Small businesses are critical, but economic parity requires building midsize to large businesses.
Original Article Post Date: November 12, 2021 06:00 AM
JAMES H. LOWRY
The United States, its institutions, government policies, infrastructure, and economic and political stability have never been challenged as they are today. The COVID-19 pandemic has forced governments and major corporations to quickly rethink how financial and human resources should be allocated. Accepting the dramatic impact COVID-19 has had on minority business enterprises, or MBEs, as well as the impact of the killing of George Floyd, major corporations have made large commitments to revitalize MBE development. I witnessed a similar response to the riots of the late 1960s. Unfortunately, the goals of many corporate programs announced in the ’60s were not achieved, and the problems besetting MBEs and minority communities remain the same.
Following the ambitious plans of the Business Roundtable and, locally, the Civic Committee of the Commercial Club of Chicago, I am optimistic we will achieve different results this time around. I say that for these reasons:
- CEOs across the country are personally involved and are investing many hours to ensure their programs will be successful.
- Corporations are allocating billions of dollars—not just millions.
- Minority business leaders like Robert F. Smith, John Rogers, Mellody Hobson, Henry Cisneros and others are investing time and resources to make a difference.
- There is a much larger cadre of capable and well-trained MBEs and minority founders able to take advantage of the current opportunities.
- There is more mainstream acceptance that racial injustice and the growing wealth gap are not beneficial for the free enterprise system.
To avoid the mistakes of the ’60s, however, corporate America will have to approach the challenges with a business perspective. Translated, MBE development is a “business” initiative, not a “charity” event. To ensure the billions of dollars allocated are leveraged to the fullest, CEOs should:
- Assign their top executives, irrespective of race, to issues proactively rather than reactively.
- Thoroughly vet the organizations soliciting corporate support and investments.
- Work collectively and effectively in the ecosystem and communities in which they reside and operate, resisting historic silo efforts.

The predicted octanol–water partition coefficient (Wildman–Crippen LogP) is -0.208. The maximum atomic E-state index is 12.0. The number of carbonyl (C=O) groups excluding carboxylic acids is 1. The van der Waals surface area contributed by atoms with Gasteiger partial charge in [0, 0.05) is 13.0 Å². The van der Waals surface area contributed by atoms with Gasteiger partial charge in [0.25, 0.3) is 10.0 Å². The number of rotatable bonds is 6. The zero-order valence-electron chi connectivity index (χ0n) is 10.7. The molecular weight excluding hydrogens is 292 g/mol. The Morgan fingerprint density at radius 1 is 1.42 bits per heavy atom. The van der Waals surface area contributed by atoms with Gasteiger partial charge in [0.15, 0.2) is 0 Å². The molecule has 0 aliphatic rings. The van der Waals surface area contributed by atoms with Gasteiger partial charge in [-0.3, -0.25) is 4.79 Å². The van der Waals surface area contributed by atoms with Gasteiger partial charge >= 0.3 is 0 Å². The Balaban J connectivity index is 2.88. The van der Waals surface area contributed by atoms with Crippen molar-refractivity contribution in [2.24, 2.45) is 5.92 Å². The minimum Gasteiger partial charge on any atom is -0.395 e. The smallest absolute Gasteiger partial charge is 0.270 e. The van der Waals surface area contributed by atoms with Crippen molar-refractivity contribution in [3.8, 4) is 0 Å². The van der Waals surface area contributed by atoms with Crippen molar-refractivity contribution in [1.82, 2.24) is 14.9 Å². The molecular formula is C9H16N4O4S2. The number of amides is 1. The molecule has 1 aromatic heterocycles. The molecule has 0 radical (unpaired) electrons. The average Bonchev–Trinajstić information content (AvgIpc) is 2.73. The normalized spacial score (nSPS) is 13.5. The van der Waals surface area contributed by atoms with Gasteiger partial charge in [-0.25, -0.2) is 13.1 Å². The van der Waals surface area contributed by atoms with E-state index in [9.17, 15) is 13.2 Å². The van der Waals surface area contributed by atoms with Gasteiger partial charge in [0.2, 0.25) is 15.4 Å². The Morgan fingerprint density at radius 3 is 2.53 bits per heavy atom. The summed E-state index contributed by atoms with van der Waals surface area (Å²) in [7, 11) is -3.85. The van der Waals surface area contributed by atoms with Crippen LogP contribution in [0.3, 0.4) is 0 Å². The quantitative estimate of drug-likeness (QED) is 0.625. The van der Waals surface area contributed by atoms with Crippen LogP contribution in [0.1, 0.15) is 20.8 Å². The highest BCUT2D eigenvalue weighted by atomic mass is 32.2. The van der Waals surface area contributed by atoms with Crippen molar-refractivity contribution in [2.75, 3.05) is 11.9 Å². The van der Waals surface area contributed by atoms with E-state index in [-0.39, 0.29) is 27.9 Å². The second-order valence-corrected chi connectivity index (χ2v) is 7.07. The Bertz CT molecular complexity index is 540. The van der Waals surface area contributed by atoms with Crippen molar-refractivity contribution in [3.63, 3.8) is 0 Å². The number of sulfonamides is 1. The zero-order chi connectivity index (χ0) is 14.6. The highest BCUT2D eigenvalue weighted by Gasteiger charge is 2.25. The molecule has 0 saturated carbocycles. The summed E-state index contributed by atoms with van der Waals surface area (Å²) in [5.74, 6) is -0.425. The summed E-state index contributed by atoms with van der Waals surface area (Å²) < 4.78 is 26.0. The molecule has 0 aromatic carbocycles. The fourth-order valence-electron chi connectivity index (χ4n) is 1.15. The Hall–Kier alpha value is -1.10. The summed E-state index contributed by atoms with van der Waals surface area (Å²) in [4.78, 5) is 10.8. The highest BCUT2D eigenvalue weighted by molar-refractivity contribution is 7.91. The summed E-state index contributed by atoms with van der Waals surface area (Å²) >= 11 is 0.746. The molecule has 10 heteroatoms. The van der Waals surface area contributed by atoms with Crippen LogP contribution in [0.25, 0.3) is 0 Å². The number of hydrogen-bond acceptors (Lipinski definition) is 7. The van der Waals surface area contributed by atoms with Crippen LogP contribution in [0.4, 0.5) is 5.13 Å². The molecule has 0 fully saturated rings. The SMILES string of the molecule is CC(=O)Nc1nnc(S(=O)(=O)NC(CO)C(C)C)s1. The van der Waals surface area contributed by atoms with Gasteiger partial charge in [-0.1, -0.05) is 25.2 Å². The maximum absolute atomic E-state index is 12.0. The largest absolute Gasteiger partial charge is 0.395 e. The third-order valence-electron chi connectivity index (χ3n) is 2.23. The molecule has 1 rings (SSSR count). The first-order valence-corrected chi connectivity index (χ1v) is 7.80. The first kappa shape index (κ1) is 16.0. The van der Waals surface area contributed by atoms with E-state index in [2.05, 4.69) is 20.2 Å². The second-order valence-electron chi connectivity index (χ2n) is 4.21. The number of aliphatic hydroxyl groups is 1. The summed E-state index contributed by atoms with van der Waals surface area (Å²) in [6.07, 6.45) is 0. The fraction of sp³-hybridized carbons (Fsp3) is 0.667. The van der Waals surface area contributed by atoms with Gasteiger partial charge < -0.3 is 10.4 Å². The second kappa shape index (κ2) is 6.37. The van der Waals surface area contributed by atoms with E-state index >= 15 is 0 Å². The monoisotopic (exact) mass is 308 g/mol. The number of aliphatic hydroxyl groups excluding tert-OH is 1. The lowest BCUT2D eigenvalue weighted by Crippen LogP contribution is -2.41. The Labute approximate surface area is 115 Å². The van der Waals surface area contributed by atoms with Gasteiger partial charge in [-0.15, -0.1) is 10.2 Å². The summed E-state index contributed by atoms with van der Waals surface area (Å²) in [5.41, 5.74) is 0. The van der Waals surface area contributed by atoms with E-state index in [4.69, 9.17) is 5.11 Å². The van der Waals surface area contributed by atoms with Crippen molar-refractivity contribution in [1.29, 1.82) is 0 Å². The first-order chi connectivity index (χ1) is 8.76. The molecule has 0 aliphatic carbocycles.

- Establish internal and external performance measures.
- Accept the challenges and givens of endeavoring to grow MBEs and impact communities.
Reflecting on my 40 years of operating in the field of MBE development, I believe the last recommendation is most important. Too often, corporations have been well intentioned but unrealistic on what components drive change. In addition, they have been unable to accept that all MBEs are not the same, size does matter and the key to success in any business is the CEO.
I strongly believe small businesses are the backbone of the U.S. free enterprise system—but we will never reach economic parity solely focusing on small business. According to the U.S. Department of Commerce:
- There are 7,952,380 minority firms in the U.S., compared with 18,987,911 nonminority firms.
- Average minority firms’ gross revenue is $173,552, compared with $552,075 for nonminority firms.
- There are 9.2 million firms in the U.S., but only 1.02 million have paid employees.
The real focus should be on minority-owned midsize to large businesses. These companies will be able to provide more jobs and viable subcontractor opportunities and help elevate the entire U.S. economic system. Don’t get me wrong. I do believe small businesses are critical to our economy. But if we hope to accelerate lasting economic growth in our communities, we must create large, billion- and multibillion-dollar companies.
We must also invest in minority founders who might be the new wave of disrupters. These disrupters are changing industries, economies and the world. This will position MBEs in global growth markets; facilitate joint ventures with minority and nonminority businesses; create spinoff opportunities for high-performing minority executives who have paid their dues; urge large banks, foundations and individuals to invest in existing and high-growth MBEs; and help train and mentor the next generation of Black and Brown CEOs, board members and growth-minded entrepreneurs.
James H. Lowry, senior adviser to the Boston Consulting Group, is also a strategic adviser and nationally recognized workforce and supplier diversity expert and pioneer.
Article Courtesy of CRAIN’S CHICAGO BUSINESS: https://www.chicagobusiness.com/equity/minority-entrepreneurs-must-make-growth-priority